Over the last weekend, I attended the Dreamspinner Retreat in Orlando, an amazing opportunity to meet the staff and to learn more about how to write better. (On a side note, I was in the heart of the Disney World Resort and didn’t see anything other than the hotel *cries *).
It was a great retreat – I learned a lot as an author about my craft, and got some fantastic news I will share with you all when I am able.
One of the hilights of the retreat was a showing of the 1984 Michael Douglas/Kathleen Turner film “Romancing the Stone,” by the amazing Damon Suede. The screenplay for the film was written by Diane Thomas, a woman who was very familiar with how Romance works, and is apparently the only true Romance that’s not an adaptation of a previously published book.
Damon, for anyone who hasn’t seen him in action, is a born teacher – charismatic, whip-smart, and well-versed in the art of writing and the Romance genre.
The movie showing went like a Romance version of Mystery Science Theater 3000, with Damon doing a running dialogue about the film and how it was put together from a romance plot point of view. It was like a master class in romance film writing.
Some of his observations:
- The set in Joan’s apartment does most of the work telling you who she is – an unfulfilled, single, middle-aged woman – so the characters don’t have to spell it out
- The script starts with Joan at a mid-point, and drops her down to a low that allows a long, powerful rise in her character’s emotional arc
- Metaphors, like the set, do a lot of the heavy listing, like when Jack throws her suitcase off a cliff, literally ridding her of the remnants of her own life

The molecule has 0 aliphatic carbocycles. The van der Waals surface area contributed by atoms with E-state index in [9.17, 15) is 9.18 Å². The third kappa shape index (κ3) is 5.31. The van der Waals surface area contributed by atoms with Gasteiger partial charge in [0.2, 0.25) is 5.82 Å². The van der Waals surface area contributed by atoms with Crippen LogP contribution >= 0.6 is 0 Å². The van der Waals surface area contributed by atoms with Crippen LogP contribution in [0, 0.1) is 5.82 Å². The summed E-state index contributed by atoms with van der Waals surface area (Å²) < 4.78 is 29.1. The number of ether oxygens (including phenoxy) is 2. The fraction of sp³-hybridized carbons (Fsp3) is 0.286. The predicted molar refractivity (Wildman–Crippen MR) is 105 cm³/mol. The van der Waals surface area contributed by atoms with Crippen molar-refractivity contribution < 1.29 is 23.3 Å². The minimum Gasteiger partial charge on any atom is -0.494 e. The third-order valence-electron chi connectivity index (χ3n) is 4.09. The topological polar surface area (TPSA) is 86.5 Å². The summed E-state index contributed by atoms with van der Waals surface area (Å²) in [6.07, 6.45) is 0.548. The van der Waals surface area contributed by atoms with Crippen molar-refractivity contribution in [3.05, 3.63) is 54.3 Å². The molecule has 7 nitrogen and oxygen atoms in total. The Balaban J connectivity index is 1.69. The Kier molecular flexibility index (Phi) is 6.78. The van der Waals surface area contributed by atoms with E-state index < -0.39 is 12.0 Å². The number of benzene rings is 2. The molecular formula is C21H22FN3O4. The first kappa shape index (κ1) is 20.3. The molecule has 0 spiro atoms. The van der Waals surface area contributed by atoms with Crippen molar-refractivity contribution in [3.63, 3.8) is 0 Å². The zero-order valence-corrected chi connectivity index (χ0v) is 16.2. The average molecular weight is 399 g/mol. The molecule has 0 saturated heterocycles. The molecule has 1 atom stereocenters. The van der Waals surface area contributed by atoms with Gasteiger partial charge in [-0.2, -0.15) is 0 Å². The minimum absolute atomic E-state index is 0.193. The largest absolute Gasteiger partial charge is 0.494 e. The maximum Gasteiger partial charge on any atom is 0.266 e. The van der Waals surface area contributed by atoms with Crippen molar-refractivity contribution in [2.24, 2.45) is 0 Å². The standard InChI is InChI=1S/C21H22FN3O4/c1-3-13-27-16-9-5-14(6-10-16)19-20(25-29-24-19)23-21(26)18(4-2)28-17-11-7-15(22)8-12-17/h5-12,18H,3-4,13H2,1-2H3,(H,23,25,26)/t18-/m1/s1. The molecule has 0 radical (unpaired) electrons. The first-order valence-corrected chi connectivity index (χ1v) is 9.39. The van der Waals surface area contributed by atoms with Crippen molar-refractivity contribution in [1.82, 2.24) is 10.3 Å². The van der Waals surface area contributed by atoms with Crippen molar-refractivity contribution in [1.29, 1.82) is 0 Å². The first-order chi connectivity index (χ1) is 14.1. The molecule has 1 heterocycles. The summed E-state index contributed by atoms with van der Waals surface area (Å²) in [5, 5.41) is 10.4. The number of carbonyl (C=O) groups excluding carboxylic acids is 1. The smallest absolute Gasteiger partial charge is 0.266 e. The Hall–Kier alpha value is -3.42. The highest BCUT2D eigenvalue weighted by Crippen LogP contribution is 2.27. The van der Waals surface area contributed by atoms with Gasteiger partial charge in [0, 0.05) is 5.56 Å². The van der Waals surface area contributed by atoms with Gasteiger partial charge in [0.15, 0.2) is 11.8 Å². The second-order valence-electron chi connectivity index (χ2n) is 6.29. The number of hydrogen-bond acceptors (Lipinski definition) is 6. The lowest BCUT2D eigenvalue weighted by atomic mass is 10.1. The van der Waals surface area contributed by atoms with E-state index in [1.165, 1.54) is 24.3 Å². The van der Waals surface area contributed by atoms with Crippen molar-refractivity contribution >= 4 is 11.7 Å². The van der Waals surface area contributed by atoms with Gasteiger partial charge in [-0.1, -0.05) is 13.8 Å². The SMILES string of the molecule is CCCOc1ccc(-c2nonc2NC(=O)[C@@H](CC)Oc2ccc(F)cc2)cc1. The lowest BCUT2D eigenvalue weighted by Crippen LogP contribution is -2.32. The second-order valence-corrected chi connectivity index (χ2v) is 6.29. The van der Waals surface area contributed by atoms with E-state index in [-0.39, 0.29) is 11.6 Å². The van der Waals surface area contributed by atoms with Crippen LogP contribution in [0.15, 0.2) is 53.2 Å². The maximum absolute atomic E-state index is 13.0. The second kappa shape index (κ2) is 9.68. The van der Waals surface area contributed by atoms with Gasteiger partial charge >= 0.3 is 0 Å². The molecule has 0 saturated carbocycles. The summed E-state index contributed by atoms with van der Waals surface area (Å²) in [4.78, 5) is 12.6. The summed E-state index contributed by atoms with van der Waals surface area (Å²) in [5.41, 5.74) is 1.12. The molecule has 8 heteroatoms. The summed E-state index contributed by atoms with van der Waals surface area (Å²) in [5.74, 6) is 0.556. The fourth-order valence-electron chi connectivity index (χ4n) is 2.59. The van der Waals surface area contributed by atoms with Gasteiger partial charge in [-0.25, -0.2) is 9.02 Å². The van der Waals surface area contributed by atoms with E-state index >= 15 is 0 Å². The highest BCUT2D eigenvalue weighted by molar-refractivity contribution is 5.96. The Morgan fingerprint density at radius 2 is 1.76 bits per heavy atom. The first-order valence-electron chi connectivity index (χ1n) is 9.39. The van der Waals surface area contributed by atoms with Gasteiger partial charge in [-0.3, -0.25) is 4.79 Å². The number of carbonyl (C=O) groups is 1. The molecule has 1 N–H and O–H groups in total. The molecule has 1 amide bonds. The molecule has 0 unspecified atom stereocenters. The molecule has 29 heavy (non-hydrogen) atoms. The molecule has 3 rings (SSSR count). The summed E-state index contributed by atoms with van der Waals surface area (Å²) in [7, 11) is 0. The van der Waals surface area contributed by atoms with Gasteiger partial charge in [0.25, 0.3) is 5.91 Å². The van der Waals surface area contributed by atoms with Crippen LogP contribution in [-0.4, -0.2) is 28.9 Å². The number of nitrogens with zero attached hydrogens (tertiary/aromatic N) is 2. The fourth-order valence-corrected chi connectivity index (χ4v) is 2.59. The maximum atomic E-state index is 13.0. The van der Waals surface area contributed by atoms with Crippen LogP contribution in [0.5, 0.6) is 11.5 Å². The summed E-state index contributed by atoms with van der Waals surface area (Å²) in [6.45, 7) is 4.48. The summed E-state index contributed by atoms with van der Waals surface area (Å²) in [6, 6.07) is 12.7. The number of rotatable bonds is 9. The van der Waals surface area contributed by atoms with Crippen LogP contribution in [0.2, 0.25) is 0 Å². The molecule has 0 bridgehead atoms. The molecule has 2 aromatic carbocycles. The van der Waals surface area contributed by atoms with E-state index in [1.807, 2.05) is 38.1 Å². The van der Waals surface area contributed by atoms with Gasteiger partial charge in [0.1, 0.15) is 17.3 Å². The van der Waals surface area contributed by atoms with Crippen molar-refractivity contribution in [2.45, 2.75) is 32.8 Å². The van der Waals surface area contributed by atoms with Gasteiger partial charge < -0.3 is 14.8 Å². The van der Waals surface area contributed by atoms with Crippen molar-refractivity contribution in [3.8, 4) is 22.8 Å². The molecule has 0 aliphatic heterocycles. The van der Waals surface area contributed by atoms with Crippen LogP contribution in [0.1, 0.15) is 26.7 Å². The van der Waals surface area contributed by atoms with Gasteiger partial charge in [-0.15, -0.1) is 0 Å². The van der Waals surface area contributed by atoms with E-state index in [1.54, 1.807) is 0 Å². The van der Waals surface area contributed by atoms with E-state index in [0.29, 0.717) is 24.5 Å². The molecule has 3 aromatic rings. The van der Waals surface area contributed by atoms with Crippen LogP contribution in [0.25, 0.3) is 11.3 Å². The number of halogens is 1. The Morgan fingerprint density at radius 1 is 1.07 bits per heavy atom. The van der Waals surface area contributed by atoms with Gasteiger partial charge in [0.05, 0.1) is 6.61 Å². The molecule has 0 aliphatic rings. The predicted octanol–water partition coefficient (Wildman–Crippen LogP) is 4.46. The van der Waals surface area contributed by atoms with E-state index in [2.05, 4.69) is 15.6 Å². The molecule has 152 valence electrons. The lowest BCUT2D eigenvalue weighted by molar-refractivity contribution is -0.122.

- The writer deftly intersperses action, drama, and comedy. The drama tells us this dilemma is serious. The action keeps the story moving. And the humor is often used to communicate to us that our heroes are never really in mortal danger
- This film is lousy with anti-hispanic racism
The last point seems to reflect both the time the movie was created and the laziness of the producers in making it – it’s set in Columbia, but was filmed in Mexico with some terrible caricatures of Hispanic villains and some atrocious Spanish dialogue.
But in spite of that, the point of it all was that you can actually extract a lot about how films and TV shows are written by dissecting them, and then applying it to your writing. This is something that’s fascinated me for a long time – I love taking apart plot lines and writing on TV to see how a screenwriter made me feel something, or effectuated a surprising plot twist.
If you ever have a chance to hear Damon speak, take it. While you may or may not agree with his methods, he gives you new ways to examine and break apart your own writing, and in the process, to become a better writer.
To my writer friends – do you ever dissect a TV show or film to learn more about your craft? If so, give me an example of what you learned.